Want to know how your Android Device Starts? then continue reading this article. The Android operating system has a complex and multistage start-up routine. Manufacturers lock the start-up process to protect revenue and maintain control of the device you purchase. The nature of the Android start-up process allows developers and hackers to replace parts of it to achieve full control of an Android device. Below in detail i explained How your Android Device Starts.
How your Android Device Starts
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Bootstrapping (or booting) is a term that describes what a computing device does when turned on. It “pulls itself up by its bootstraps.” When you power on an Android device, a tiny piece of code on a memory chip initializes the memory and CPU. Usually the bootstrap code is referred to as the bootloader. The bootloader is different from device to device, although all bootloaders do the same things: they check for hardware features and load the first part of the operating system into the device’s memory.
The encrypted bootloader is the beginning of all things Android, effectively locking out the user from customizing the firmware and software. Locking the bootloader is the rough equivalent to a computer manufacturer forcing you to use a particular version of Windows, along with a theme of their choosing. The bootloader is the primary point of contention between owners of mobile devices and the original equipment manufacturer (OEM). Many, if not most, OEMs specifically do not want you to have access to that bootloader code.
The reasons that OEMs do not want users to have access to this code are varied but fall into the following categories –
The cost of honoring warranties
Altering the bootloader code can permanently disable the device. This is problematic for device manufacturers because broken devices are returned to them under warranty. It is difficult to determine if a device is broken because the user did
something silly to it or if it is, in fact, defective. This means that the manufacturer may have to replace a device that became defective through no fault of the manufacturer. Replacing defective devices costs money and those costs may be passed on to the consumer.
The need to protect carrier agreements
Carriers are paid to pre-install applications from third parties on devices. Many organizations, from car rental companies to streaming video startups, have a mobile application. To get exposure for their products, they pay carriers to include those applications on your device; to ensure that exposure, the carrier blocks the user’s ability to remove the application. After all, it simply wouldn’t do to have Blockbuster pay hundreds of thousands of dollars to have their application on your device only to have you remove it to make room for Angry Birds three minutes after you walk out of the store. Locking the bootloader allows carriers and OEMs to declare some applications as “system” applications. This removes them from typical management tasks, such as deletion or moving them to an SD card.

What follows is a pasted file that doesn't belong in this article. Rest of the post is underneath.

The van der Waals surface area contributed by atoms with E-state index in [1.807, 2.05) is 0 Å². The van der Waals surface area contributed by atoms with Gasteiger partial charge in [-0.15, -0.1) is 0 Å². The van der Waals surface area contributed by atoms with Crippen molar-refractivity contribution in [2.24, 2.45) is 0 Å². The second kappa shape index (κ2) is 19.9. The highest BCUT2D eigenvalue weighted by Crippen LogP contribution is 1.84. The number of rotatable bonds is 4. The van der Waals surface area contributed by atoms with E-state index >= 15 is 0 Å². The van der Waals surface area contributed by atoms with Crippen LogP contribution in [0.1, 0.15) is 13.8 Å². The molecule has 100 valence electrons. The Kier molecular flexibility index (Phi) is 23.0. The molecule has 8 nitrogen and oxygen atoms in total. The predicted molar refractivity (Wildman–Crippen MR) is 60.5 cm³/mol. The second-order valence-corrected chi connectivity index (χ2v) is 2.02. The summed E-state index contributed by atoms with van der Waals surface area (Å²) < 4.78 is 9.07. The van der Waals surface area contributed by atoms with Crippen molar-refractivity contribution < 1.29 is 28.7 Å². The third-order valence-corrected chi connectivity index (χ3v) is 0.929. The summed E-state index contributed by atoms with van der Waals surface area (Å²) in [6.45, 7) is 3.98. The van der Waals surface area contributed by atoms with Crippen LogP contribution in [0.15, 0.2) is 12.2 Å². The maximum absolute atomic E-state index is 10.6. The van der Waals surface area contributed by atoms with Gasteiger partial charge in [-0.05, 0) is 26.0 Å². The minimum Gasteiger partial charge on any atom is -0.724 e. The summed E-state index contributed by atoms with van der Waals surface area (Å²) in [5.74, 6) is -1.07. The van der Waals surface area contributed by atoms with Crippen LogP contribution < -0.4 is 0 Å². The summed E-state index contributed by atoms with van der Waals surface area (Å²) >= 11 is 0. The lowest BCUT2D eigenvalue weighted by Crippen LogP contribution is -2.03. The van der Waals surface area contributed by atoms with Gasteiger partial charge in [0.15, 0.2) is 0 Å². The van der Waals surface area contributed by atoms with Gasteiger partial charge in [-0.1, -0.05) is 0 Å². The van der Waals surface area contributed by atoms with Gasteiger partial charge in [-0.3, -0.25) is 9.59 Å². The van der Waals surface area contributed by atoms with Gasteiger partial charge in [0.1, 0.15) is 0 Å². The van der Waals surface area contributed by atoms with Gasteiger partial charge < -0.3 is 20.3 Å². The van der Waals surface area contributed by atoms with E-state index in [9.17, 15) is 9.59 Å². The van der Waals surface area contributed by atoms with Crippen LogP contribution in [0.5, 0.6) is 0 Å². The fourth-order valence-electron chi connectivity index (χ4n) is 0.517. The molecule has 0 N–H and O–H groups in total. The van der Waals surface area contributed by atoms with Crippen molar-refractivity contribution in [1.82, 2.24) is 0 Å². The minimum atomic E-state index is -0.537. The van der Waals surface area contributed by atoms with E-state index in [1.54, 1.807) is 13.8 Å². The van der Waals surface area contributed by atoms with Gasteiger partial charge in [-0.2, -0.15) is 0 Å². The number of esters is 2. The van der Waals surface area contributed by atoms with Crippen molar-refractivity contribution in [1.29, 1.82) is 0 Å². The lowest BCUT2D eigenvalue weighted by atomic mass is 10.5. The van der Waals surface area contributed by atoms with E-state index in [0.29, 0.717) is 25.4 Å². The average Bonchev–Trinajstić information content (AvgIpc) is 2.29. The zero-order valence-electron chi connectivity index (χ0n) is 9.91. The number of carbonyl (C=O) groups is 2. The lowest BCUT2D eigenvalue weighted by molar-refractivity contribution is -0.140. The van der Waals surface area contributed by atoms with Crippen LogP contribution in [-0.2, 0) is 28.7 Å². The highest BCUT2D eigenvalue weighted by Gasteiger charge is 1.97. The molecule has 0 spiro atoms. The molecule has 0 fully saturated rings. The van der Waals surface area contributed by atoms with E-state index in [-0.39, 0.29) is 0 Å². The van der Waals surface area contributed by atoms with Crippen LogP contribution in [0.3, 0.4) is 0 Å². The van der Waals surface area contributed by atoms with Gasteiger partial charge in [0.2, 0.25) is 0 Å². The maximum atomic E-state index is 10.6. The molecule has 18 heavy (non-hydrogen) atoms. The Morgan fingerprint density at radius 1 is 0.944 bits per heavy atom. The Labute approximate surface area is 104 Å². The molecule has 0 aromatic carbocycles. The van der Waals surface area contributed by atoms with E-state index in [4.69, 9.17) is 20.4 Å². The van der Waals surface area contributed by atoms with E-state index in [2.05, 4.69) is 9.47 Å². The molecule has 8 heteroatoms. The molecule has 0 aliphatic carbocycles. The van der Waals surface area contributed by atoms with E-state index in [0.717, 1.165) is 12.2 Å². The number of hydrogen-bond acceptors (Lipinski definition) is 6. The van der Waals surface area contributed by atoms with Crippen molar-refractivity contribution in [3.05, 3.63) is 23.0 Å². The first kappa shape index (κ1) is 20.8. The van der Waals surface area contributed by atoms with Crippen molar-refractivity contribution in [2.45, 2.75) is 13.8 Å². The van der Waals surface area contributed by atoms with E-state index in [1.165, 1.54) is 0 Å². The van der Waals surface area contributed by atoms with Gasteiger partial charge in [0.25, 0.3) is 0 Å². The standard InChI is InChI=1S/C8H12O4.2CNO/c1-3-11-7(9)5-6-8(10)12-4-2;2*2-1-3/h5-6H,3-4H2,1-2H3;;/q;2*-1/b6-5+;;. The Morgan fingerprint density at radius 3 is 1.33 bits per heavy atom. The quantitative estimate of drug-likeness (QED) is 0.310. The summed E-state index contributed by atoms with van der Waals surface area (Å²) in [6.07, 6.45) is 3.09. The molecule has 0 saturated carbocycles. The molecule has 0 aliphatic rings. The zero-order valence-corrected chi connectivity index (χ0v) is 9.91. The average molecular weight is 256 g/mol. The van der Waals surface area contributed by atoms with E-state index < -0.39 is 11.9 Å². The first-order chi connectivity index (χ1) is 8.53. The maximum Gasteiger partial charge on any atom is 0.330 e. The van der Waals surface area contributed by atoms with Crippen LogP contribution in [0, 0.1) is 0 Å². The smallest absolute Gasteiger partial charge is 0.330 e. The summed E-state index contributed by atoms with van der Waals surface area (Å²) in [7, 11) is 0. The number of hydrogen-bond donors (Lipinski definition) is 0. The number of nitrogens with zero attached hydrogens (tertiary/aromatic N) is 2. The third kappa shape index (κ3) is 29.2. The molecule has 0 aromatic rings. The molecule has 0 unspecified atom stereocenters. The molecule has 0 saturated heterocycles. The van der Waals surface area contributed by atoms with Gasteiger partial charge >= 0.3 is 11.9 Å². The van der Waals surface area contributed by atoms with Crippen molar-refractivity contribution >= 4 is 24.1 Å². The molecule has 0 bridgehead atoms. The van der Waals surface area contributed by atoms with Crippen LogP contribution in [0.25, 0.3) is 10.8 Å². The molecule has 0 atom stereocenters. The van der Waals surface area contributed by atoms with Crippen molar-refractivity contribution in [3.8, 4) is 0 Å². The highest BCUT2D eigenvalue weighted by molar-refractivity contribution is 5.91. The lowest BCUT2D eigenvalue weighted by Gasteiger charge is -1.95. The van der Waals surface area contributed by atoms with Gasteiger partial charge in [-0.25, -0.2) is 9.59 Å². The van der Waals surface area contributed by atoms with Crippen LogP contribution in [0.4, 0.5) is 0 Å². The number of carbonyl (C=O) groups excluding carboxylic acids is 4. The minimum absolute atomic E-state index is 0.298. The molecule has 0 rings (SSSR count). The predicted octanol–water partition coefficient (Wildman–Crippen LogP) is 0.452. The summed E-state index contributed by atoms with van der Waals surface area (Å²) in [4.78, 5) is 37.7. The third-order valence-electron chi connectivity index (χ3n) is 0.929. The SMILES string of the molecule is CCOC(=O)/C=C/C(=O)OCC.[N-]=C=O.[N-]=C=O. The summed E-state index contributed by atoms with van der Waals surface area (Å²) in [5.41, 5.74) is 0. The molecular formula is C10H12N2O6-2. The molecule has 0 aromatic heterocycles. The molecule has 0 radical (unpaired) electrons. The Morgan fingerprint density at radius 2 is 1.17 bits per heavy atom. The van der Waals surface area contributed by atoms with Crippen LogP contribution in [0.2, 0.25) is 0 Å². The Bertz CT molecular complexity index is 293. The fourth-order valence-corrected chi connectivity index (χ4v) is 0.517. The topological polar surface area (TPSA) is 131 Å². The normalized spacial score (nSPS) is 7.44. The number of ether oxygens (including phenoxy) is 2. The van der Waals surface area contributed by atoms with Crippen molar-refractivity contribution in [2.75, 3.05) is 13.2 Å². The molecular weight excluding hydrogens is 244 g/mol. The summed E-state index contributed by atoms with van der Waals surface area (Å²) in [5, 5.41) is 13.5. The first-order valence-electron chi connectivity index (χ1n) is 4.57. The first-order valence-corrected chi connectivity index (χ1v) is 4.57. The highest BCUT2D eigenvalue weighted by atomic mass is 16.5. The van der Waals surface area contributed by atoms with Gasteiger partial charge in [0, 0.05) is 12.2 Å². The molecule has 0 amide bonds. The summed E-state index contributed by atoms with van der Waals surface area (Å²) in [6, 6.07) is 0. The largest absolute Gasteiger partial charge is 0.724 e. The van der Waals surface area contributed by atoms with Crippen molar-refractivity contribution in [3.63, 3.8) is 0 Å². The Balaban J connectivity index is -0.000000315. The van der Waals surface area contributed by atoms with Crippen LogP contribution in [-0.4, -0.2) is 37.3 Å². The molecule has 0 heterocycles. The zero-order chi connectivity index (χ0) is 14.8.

Devices with a very long life are bad for OEMs. The development and release cycle of new mobile devices has become incredibly fast, outpacing even old standards in technology. When a device is released, the device that will obsolete it is often already in production. Android operating system updates have new features and stability that users desire. Because OEMs depend on selling new features and the latest Android operating system, they need consumers to want the newest devices. Allowing consumers to update the operating system and software themselves effectively reduces the need to purchase the latest device from the OEM or carrier.
In essence, planned obsolescence from the carriers and OEMs is designed to make the consumer spend more money to get the latest Android updates. If you can hack those updates into the perfectly good device you purchased six months earlier, the OEMs lose money.
When you power on an Android device, the bootloader is the first program code that runs. Bootloading is typically a two-part process, utilizing a primary and a secondary bootloader. On most Android devices, the primary bootloader cannot be replaced. This is because the primary bootloader is hardcoded into an application-specific integrated circuit (ASIC) in the device. These hardcoded instructions load the secondary bootloader into memory and tell it where the memory, CPU and operating system are located and how they can be accessed. If you still confused about bootloader then read my another post on UNDERSTANDING THE BOOTLOADER PROCESS OF ANDROID IN DETAIL